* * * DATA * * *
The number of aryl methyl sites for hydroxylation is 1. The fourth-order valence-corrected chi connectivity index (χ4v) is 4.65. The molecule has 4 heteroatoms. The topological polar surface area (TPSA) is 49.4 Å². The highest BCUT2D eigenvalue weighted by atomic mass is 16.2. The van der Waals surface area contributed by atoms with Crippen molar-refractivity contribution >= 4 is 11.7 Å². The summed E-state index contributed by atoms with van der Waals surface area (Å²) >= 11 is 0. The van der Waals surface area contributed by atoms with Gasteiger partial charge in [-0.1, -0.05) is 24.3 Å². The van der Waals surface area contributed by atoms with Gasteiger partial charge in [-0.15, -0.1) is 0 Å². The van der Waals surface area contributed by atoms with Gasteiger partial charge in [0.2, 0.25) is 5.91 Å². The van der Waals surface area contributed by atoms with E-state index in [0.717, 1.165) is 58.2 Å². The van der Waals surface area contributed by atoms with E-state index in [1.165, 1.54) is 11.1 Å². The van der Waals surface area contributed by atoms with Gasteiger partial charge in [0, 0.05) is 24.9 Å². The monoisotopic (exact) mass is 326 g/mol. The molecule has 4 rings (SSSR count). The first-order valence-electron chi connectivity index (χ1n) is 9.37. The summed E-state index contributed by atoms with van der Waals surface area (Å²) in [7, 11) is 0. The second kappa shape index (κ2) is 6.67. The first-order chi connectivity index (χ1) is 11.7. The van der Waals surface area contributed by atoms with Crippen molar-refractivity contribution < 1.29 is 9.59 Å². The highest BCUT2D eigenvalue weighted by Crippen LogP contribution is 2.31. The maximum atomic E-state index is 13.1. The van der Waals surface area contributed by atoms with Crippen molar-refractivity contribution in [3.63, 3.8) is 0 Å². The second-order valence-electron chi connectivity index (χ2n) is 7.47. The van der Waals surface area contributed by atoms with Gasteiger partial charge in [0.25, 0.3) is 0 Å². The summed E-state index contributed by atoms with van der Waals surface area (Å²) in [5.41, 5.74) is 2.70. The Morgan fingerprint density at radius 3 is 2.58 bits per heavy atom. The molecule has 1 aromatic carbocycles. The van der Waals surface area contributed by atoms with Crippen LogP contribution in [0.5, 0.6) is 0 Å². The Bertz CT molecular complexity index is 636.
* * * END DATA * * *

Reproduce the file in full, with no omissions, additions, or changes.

The number of aryl methyl sites for hydroxylation is 1. The fourth-order valence-corrected chi connectivity index (χ4v) is 4.65. The molecule has 4 heteroatoms. The topological polar surface area (TPSA) is 49.4 Å². The highest BCUT2D eigenvalue weighted by atomic mass is 16.2. The van der Waals surface area contributed by atoms with Crippen molar-refractivity contribution >= 4 is 11.7 Å². The summed E-state index contributed by atoms with van der Waals surface area (Å²) >= 11 is 0. The van der Waals surface area contributed by atoms with Gasteiger partial charge in [-0.1, -0.05) is 24.3 Å². The van der Waals surface area contributed by atoms with Gasteiger partial charge in [-0.15, -0.1) is 0 Å². The van der Waals surface area contributed by atoms with Gasteiger partial charge in [0.2, 0.25) is 5.91 Å². The van der Waals surface area contributed by atoms with E-state index in [0.717, 1.165) is 58.2 Å². The van der Waals surface area contributed by atoms with E-state index in [1.165, 1.54) is 11.1 Å². The van der Waals surface area contributed by atoms with Gasteiger partial charge in [0, 0.05) is 24.9 Å². The monoisotopic (exact) mass is 326 g/mol. The molecule has 4 rings (SSSR count). The first-order valence-electron chi connectivity index (χ1n) is 9.37. The summed E-state index contributed by atoms with van der Waals surface area (Å²) in [7, 11) is 0. The second kappa shape index (κ2) is 6.67. The first-order chi connectivity index (χ1) is 11.7. The van der Waals surface area contributed by atoms with Crippen molar-refractivity contribution < 1.29 is 9.59 Å². The highest BCUT2D eigenvalue weighted by Crippen LogP contribution is 2.31. The maximum atomic E-state index is 13.1. The van der Waals surface area contributed by atoms with Crippen molar-refractivity contribution in [3.63, 3.8) is 0 Å². The second-order valence-electron chi connectivity index (χ2n) is 7.47. The van der Waals surface area contributed by atoms with Gasteiger partial charge in [0.25, 0.3) is 0 Å². The summed E-state index contributed by atoms with van der Waals surface area (Å²) in [5.41, 5.74) is 2.70. The Morgan fingerprint density at radius 3 is 2.58 bits per heavy atom. The molecule has 1 aromatic carbocycles. The van der Waals surface area contributed by atoms with Crippen LogP contribution in [0.5, 0.6) is 0 Å². The Bertz CT molecular complexity index is 636.